Article
Full-text available
This study investigated the effects of trans-anethole (TA) supplementation on the carcass characteristics, meat quality, fatty acid and amino acid profiles of breast muscle in broilers. A total of 40 one-day-old male broiler chicks (Arbor Acres) were randomly allocated to 5 treatments, respectively, fed a corn-soybean basal diet supplemented with 0 (control), 200, 400, 600, and 800 mg TA/kg diet for 42 d. 600 mg/kg of TA supplementation decreased (P < 0.05) serum triglycerides (TG) on d 21 and d 42, and high density lipoprotein cholesterol (HDL-C) concentration on d 21, but increased (P < 0.01) serum HDL-C concentration on d 42. Dietary supplementation of TA increased (P < 0.01) the half chamber rate (HCR) and eviscerated rate (ER) of broilers. The drip loss (storing 24&48 h) and cooking loss of breast muscle in 600 mg/kg TA groups were lower (P < 0.05) than those in control group. The concentration of palmitoleic acid, daturic acid, oleic acid, linoleic acid, α-Linolenic acid, eicostrienoic acid, and pentosapentanoic acid (EPA), MUFA and PUFA in the breast muscle were higher (P < 0.05) in the 600 mg/kg of TA group compared with other groups. Dietary inclusion of 600 mg/kg of TA also increased (P < 0.05) the concentration of Met, Thr, Asp, Ser and Glu in breast muscle, tended to increase (P = 0.069) the Lys concentration. In conclusion, results indicated that TA inclusion improved the lipid metabolism, meat quality, fatty acid composition, and amino acid profile of breast muscle in broilers.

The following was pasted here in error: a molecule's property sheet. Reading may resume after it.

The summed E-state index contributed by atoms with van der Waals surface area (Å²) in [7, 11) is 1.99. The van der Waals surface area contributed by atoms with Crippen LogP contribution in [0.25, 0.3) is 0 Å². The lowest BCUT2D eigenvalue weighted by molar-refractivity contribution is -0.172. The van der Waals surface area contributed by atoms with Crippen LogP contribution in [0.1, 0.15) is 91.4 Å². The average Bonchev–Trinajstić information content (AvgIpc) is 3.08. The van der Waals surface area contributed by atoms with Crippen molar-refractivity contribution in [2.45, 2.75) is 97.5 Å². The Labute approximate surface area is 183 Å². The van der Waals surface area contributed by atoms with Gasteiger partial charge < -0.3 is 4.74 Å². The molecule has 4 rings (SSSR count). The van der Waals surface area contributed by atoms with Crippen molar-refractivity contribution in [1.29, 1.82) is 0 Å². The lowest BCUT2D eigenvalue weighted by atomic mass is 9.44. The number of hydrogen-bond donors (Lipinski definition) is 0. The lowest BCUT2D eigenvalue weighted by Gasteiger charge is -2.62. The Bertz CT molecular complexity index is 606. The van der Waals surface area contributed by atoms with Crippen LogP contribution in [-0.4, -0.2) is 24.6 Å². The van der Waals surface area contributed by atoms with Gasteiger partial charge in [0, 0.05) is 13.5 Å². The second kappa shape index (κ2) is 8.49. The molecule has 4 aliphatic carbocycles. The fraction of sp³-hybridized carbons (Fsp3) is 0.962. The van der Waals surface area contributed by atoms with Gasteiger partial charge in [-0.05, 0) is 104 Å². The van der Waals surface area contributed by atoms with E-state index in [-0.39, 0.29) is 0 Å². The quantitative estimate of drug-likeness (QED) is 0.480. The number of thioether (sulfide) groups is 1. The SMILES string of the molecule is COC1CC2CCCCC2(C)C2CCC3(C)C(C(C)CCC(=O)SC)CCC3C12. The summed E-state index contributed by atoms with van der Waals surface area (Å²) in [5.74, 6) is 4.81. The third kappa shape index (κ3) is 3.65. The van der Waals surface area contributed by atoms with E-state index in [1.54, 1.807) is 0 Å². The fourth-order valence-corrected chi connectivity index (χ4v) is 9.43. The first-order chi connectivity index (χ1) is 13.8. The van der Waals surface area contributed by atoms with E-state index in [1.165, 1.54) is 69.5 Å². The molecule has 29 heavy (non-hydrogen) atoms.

... The SHA pathway in plants is responsible for generating numerous secondary metabolites [42]. It plays an important role as an intermediary for the biosynthesis of aromatic amino acids (tryptophan, tyrosine, and phenylalanine) and has extensive biotechnological applications, with analgesic, antioxidant, anticoagulant, anti-inflammatory, antithrombotic, neuroprotective effects and as material for the synthesis of antivirals [43][44][45][46][47]. ...
Article
Full-text available